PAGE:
Floodwater pathogens can’t be washed off of fresh produce

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Chef Extraordinaire
May 9, 2007
Southeastern Virginia
East Coast people, be careful to see where your produce comes from. I hate that this will cause problems for the economy in Florida, but we need to be safe.

Floodwater pathogens can't be washed off of fresh produce | Food Safety News

The state of Florida produces more fresh fruits and vegetables than any other state except California, and is the top tomato state in the country. As with backyard gardens, Hurricane Irma has turned many of Florida’s commercial fruit and vegetable fields into patches of pathogens that can’t be washed away.
I hope everyone reads the entire article. It would be a shame if people got scared into thinking all produce from Florida should be avoided from a quick read. Their economy is going to need our support now more than ever.

It also has good info about the way to clean what can be saved.
I did read the entire article. It says:

"From the Food and Drug Administration to county extension agents, experts on fresh produce are warning of the dangers of eating fresh produce that has been touched by floodwaters.

“Fresh fruits and vegetables that have been inundated by flood waters cannot be adequately cleaned and should be destroyed,” according to the FDA.

“There is no practical method of reconditioning the edible portion of a crop that will provide a reasonable assurance of human food safety. Therefore, the FDA recommends that these crops be disposed of in a manner that ensures they are kept separate from crops that have not been flood damaged to avoid adulterating ‘clean’ crops.”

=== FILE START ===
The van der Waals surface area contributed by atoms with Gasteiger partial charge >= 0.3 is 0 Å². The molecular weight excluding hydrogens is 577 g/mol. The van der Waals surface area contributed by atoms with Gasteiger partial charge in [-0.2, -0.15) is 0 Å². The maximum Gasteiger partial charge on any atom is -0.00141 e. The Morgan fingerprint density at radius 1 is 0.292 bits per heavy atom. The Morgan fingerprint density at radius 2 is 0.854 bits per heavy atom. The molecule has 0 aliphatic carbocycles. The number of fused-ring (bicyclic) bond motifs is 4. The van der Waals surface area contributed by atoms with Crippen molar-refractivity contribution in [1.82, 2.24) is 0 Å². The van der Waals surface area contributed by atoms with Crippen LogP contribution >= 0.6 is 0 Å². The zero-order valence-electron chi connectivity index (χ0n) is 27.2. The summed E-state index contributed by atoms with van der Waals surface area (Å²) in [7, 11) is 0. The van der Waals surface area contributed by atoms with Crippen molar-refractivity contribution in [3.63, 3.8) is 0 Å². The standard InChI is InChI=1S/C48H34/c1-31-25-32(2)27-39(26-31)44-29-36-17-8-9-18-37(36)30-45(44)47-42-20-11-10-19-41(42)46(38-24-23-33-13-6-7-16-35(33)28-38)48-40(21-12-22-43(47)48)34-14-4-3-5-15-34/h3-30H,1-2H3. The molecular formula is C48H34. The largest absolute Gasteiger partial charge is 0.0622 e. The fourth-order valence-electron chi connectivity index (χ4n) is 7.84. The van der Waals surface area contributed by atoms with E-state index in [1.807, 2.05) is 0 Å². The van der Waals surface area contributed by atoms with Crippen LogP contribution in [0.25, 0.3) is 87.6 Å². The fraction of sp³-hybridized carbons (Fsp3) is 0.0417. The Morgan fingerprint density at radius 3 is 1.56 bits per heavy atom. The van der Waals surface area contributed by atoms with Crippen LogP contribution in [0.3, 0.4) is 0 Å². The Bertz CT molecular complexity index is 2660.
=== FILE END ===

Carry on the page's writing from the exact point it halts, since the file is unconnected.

"Floodwaters contain a cocktail of pathogens and parasites, including E. coli, Salmonella, typhoid and cholera."

Further down, it says:

"Saving undamaged food packages
Undamaged, commercially prepared foods in all-metal cans and “retort pouches” — like flexible, shelf-stable juice or seafood pouches — can be saved if you follow this procedure. However public health officials say the golden rule of food safety should be the primary rule: When in doubt, throw it out." Instructions follow.

I'm getting from your comment that you think fresh produce can be cleaned and saved. Is that what you meant?
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No, just that I hope people aren't scared away from the unadulterated Florida produce in an effort to err on the side of caution.
Florida''s biggest industry is tourism. That will take the biggest hit. Next is sugar, most of which comes from around lake Okeechobee. Most of the water supply for that industry comes from the lake. I haven't heard of any flooding. The SFWMD usually lowers the level of the lake when a hurricane is coming. Irma wasn't really a wet storm in this area. The Redland, in south west Dade county, is one of the largest tomato and vegetable growing regions in the state and it isn't growing season yet. I haven't heard of any real flooding there either. So, as bucky says, read the whole article and I'll add, take what you read with a grain of salt.

I haven't said anything about the citrus industry, because I don't care about those scumbags.
Just Google" citrus canker erradication program" if you are interested in why.
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My take is that large producer that sell to grocery chains will likely be very careful. They all have insurance, and one bad episode can ruin their business. I would be far more concerned with the small local producers who sell at farmers markets and specialty outlets. They may not have either the insurance or knowledge.

Of course, vegies that you cook are not as likely to be a problem as those you eat fresh. Of those, washable fruits and vegies are the safest. Leafy vegies are the least washable and probably the easiest to contaminate.
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